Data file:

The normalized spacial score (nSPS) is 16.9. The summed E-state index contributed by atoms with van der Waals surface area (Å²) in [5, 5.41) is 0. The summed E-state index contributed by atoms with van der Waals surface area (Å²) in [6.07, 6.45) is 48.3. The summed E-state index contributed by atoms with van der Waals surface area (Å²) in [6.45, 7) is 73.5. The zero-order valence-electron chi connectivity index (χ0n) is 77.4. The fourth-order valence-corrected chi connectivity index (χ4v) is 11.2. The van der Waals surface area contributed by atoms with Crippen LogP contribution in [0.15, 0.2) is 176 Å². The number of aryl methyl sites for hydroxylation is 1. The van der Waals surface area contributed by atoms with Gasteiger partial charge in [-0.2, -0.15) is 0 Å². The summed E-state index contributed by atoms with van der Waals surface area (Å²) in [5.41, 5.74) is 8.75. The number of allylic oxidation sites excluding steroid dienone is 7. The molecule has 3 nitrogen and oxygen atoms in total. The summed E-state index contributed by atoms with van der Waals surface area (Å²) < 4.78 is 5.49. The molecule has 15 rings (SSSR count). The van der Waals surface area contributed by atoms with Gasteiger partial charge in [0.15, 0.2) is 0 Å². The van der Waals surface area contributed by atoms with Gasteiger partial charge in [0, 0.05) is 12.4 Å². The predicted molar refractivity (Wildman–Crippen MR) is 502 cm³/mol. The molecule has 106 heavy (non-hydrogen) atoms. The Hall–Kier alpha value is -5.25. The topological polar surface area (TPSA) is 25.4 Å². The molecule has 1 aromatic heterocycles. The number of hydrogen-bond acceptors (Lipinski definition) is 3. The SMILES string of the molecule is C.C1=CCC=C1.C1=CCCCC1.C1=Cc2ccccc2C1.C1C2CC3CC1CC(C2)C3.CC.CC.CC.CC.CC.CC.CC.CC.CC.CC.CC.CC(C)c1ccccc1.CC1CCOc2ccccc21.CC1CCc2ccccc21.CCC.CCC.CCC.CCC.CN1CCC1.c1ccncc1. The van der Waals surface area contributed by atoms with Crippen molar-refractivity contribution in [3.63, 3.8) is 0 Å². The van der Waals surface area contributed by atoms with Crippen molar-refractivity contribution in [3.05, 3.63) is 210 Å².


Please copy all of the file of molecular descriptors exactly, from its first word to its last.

The normalized spacial score (nSPS) is 16.9. The summed E-state index contributed by atoms with van der Waals surface area (Å²) in [5, 5.41) is 0. The summed E-state index contributed by atoms with van der Waals surface area (Å²) in [6.07, 6.45) is 48.3. The summed E-state index contributed by atoms with van der Waals surface area (Å²) in [6.45, 7) is 73.5. The zero-order valence-electron chi connectivity index (χ0n) is 77.4. The fourth-order valence-corrected chi connectivity index (χ4v) is 11.2. The van der Waals surface area contributed by atoms with Crippen LogP contribution in [0.15, 0.2) is 176 Å². The number of aryl methyl sites for hydroxylation is 1. The van der Waals surface area contributed by atoms with Gasteiger partial charge in [-0.2, -0.15) is 0 Å². The summed E-state index contributed by atoms with van der Waals surface area (Å²) in [5.41, 5.74) is 8.75. The number of allylic oxidation sites excluding steroid dienone is 7. The molecule has 3 nitrogen and oxygen atoms in total. The summed E-state index contributed by atoms with van der Waals surface area (Å²) < 4.78 is 5.49. The molecule has 15 rings (SSSR count). The van der Waals surface area contributed by atoms with Gasteiger partial charge in [0.15, 0.2) is 0 Å². The van der Waals surface area contributed by atoms with Gasteiger partial charge in [0, 0.05) is 12.4 Å². The predicted molar refractivity (Wildman–Crippen MR) is 502 cm³/mol. The molecule has 106 heavy (non-hydrogen) atoms. The Hall–Kier alpha value is -5.25. The topological polar surface area (TPSA) is 25.4 Å². The molecule has 1 aromatic heterocycles. The number of hydrogen-bond acceptors (Lipinski definition) is 3. The SMILES string of the molecule is C.C1=CCC=C1.C1=CCCCC1.C1=Cc2ccccc2C1.C1C2CC3CC1CC(C2)C3.CC.CC.CC.CC.CC.CC.CC.CC.CC.CC.CC.CC(C)c1ccccc1.CC1CCOc2ccccc21.CC1CCc2ccccc21.CCC.CCC.CCC.CCC.CN1CCC1.c1ccncc1. The van der Waals surface area contributed by atoms with Crippen molar-refractivity contribution in [3.63, 3.8) is 0 Å². The van der Waals surface area contributed by atoms with Crippen molar-refractivity contribution in [3.05, 3.63) is 210 Å².